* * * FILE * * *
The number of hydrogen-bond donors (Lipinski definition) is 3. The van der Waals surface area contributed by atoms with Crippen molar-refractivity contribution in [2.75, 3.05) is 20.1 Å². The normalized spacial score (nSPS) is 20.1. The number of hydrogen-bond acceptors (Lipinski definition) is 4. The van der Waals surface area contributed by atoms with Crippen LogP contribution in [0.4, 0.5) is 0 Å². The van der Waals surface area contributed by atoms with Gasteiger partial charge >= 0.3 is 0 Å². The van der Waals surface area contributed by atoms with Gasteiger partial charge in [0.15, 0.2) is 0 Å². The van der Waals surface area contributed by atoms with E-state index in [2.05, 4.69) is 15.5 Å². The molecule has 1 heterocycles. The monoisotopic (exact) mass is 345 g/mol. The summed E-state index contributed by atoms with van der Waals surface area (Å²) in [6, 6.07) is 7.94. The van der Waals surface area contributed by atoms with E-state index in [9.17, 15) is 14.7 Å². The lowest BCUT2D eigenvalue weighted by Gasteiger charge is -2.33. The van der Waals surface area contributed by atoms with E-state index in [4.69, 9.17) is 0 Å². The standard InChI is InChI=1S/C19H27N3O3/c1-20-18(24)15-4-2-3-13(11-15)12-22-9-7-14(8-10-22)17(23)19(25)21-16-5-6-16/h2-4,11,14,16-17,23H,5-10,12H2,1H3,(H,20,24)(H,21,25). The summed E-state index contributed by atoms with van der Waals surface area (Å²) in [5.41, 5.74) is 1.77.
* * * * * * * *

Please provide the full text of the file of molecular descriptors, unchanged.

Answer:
The number of hydrogen-bond donors (Lipinski definition) is 3. The van der Waals surface area contributed by atoms with Crippen molar-refractivity contribution in [2.75, 3.05) is 20.1 Å². The normalized spacial score (nSPS) is 20.1. The number of hydrogen-bond acceptors (Lipinski definition) is 4. The van der Waals surface area contributed by atoms with Crippen LogP contribution in [0.4, 0.5) is 0 Å². The van der Waals surface area contributed by atoms with Gasteiger partial charge >= 0.3 is 0 Å². The van der Waals surface area contributed by atoms with Gasteiger partial charge in [0.15, 0.2) is 0 Å². The van der Waals surface area contributed by atoms with E-state index in [2.05, 4.69) is 15.5 Å². The molecule has 1 heterocycles. The monoisotopic (exact) mass is 345 g/mol. The summed E-state index contributed by atoms with van der Waals surface area (Å²) in [6, 6.07) is 7.94. The van der Waals surface area contributed by atoms with E-state index in [9.17, 15) is 14.7 Å². The lowest BCUT2D eigenvalue weighted by Gasteiger charge is -2.33. The van der Waals surface area contributed by atoms with E-state index in [4.69, 9.17) is 0 Å². The standard InChI is InChI=1S/C19H27N3O3/c1-20-18(24)15-4-2-3-13(11-15)12-22-9-7-14(8-10-22)17(23)19(25)21-16-5-6-16/h2-4,11,14,16-17,23H,5-10,12H2,1H3,(H,20,24)(H,21,25). The summed E-state index contributed by atoms with van der Waals surface area (Å²) in [5.41, 5.74) is 1.77.